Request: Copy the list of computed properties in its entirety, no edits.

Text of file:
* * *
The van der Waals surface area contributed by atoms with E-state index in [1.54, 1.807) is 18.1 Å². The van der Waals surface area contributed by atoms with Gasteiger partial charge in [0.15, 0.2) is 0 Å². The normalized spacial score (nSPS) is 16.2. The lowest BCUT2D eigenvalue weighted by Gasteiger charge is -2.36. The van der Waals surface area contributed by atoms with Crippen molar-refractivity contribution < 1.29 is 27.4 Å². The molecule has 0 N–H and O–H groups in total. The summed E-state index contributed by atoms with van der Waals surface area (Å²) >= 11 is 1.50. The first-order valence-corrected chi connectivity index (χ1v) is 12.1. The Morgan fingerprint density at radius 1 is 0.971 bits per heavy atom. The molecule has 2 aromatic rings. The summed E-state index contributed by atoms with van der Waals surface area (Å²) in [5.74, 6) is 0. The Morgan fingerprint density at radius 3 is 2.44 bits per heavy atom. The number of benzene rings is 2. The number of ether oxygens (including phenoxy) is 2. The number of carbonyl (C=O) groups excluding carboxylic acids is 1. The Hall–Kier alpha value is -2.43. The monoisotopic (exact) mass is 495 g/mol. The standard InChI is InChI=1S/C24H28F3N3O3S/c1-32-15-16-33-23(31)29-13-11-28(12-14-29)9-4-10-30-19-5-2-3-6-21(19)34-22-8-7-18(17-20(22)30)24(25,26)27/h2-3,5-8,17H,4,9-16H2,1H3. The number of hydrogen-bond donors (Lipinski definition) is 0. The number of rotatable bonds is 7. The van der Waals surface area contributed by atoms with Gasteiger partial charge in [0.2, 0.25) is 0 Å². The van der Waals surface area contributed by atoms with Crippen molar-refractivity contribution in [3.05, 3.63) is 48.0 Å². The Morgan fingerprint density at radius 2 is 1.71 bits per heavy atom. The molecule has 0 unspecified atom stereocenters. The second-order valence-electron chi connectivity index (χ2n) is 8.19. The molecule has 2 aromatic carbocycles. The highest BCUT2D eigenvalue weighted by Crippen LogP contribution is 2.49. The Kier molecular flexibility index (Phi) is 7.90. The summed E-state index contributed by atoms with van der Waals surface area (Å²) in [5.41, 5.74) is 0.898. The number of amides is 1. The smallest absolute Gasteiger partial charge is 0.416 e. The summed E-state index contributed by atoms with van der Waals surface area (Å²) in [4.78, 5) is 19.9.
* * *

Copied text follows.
The van der Waals surface area contributed by atoms with E-state index in [1.54, 1.807) is 18.1 Å². The van der Waals surface area contributed by atoms with Gasteiger partial charge in [0.15, 0.2) is 0 Å². The normalized spacial score (nSPS) is 16.2. The lowest BCUT2D eigenvalue weighted by Gasteiger charge is -2.36. The van der Waals surface area contributed by atoms with Crippen molar-refractivity contribution < 1.29 is 27.4 Å². The molecule has 0 N–H and O–H groups in total. The summed E-state index contributed by atoms with van der Waals surface area (Å²) >= 11 is 1.50. The first-order valence-corrected chi connectivity index (χ1v) is 12.1. The Morgan fingerprint density at radius 1 is 0.971 bits per heavy atom. The molecule has 2 aromatic rings. The summed E-state index contributed by atoms with van der Waals surface area (Å²) in [5.74, 6) is 0. The Morgan fingerprint density at radius 3 is 2.44 bits per heavy atom. The number of benzene rings is 2. The number of ether oxygens (including phenoxy) is 2. The number of carbonyl (C=O) groups excluding carboxylic acids is 1. The Hall–Kier alpha value is -2.43. The monoisotopic (exact) mass is 495 g/mol. The standard InChI is InChI=1S/C24H28F3N3O3S/c1-32-15-16-33-23(31)29-13-11-28(12-14-29)9-4-10-30-19-5-2-3-6-21(19)34-22-8-7-18(17-20(22)30)24(25,26)27/h2-3,5-8,17H,4,9-16H2,1H3. The number of hydrogen-bond donors (Lipinski definition) is 0. The number of rotatable bonds is 7. The van der Waals surface area contributed by atoms with Gasteiger partial charge in [0.2, 0.25) is 0 Å². The van der Waals surface area contributed by atoms with Crippen molar-refractivity contribution in [3.05, 3.63) is 48.0 Å². The Morgan fingerprint density at radius 2 is 1.71 bits per heavy atom. The molecule has 0 unspecified atom stereocenters. The second-order valence-electron chi connectivity index (χ2n) is 8.19. The molecule has 2 aromatic carbocycles. The highest BCUT2D eigenvalue weighted by Crippen LogP contribution is 2.49. The Kier molecular flexibility index (Phi) is 7.90. The summed E-state index contributed by atoms with van der Waals surface area (Å²) in [5.41, 5.74) is 0.898. The number of amides is 1. The smallest absolute Gasteiger partial charge is 0.416 e. The summed E-state index contributed by atoms with van der Waals surface area (Å²) in [4.78, 5) is 19.9.